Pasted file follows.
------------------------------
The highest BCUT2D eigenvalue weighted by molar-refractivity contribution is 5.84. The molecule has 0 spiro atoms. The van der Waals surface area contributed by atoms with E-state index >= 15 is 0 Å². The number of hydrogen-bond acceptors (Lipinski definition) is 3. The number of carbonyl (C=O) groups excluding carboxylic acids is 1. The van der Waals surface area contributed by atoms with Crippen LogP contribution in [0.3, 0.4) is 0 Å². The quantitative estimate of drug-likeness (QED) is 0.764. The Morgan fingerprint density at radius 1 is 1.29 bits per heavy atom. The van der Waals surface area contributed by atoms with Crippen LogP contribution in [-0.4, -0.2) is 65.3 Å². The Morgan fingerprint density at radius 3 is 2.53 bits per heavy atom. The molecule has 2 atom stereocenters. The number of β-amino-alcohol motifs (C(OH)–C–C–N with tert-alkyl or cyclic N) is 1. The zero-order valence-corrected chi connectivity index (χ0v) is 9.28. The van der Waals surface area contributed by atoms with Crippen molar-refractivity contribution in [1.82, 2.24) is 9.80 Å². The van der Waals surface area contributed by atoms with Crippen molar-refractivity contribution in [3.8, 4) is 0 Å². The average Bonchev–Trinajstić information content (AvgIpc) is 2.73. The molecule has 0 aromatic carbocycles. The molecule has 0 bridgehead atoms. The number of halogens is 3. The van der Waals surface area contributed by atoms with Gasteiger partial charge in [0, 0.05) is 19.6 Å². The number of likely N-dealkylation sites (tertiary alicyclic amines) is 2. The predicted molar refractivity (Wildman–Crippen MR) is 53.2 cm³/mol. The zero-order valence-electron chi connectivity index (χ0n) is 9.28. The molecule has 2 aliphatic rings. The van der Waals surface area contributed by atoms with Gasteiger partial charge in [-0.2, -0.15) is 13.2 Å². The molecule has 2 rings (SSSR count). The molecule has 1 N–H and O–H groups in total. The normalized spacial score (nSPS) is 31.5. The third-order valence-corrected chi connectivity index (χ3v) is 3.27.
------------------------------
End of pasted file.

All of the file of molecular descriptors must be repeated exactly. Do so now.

The highest BCUT2D eigenvalue weighted by molar-refractivity contribution is 5.84. The molecule has 0 spiro atoms. The van der Waals surface area contributed by atoms with E-state index >= 15 is 0 Å². The number of hydrogen-bond acceptors (Lipinski definition) is 3. The number of carbonyl (C=O) groups excluding carboxylic acids is 1. The van der Waals surface area contributed by atoms with Crippen LogP contribution in [0.3, 0.4) is 0 Å². The quantitative estimate of drug-likeness (QED) is 0.764. The Morgan fingerprint density at radius 1 is 1.29 bits per heavy atom. The van der Waals surface area contributed by atoms with Crippen LogP contribution in [-0.4, -0.2) is 65.3 Å². The Morgan fingerprint density at radius 3 is 2.53 bits per heavy atom. The molecule has 2 atom stereocenters. The number of β-amino-alcohol motifs (C(OH)–C–C–N with tert-alkyl or cyclic N) is 1. The zero-order valence-corrected chi connectivity index (χ0v) is 9.28. The van der Waals surface area contributed by atoms with Crippen molar-refractivity contribution in [1.82, 2.24) is 9.80 Å². The van der Waals surface area contributed by atoms with Crippen molar-refractivity contribution in [3.8, 4) is 0 Å². The average Bonchev–Trinajstić information content (AvgIpc) is 2.73. The molecule has 0 aromatic carbocycles. The molecule has 0 bridgehead atoms. The number of halogens is 3. The van der Waals surface area contributed by atoms with Gasteiger partial charge in [0, 0.05) is 19.6 Å². The number of likely N-dealkylation sites (tertiary alicyclic amines) is 2. The predicted molar refractivity (Wildman–Crippen MR) is 53.2 cm³/mol. The zero-order valence-electron chi connectivity index (χ0n) is 9.28. The molecule has 2 aliphatic rings. The van der Waals surface area contributed by atoms with Gasteiger partial charge in [-0.2, -0.15) is 13.2 Å². The molecule has 2 rings (SSSR count). The molecule has 1 N–H and O–H groups in total. The normalized spacial score (nSPS) is 31.5. The third-order valence-corrected chi connectivity index (χ3v) is 3.27.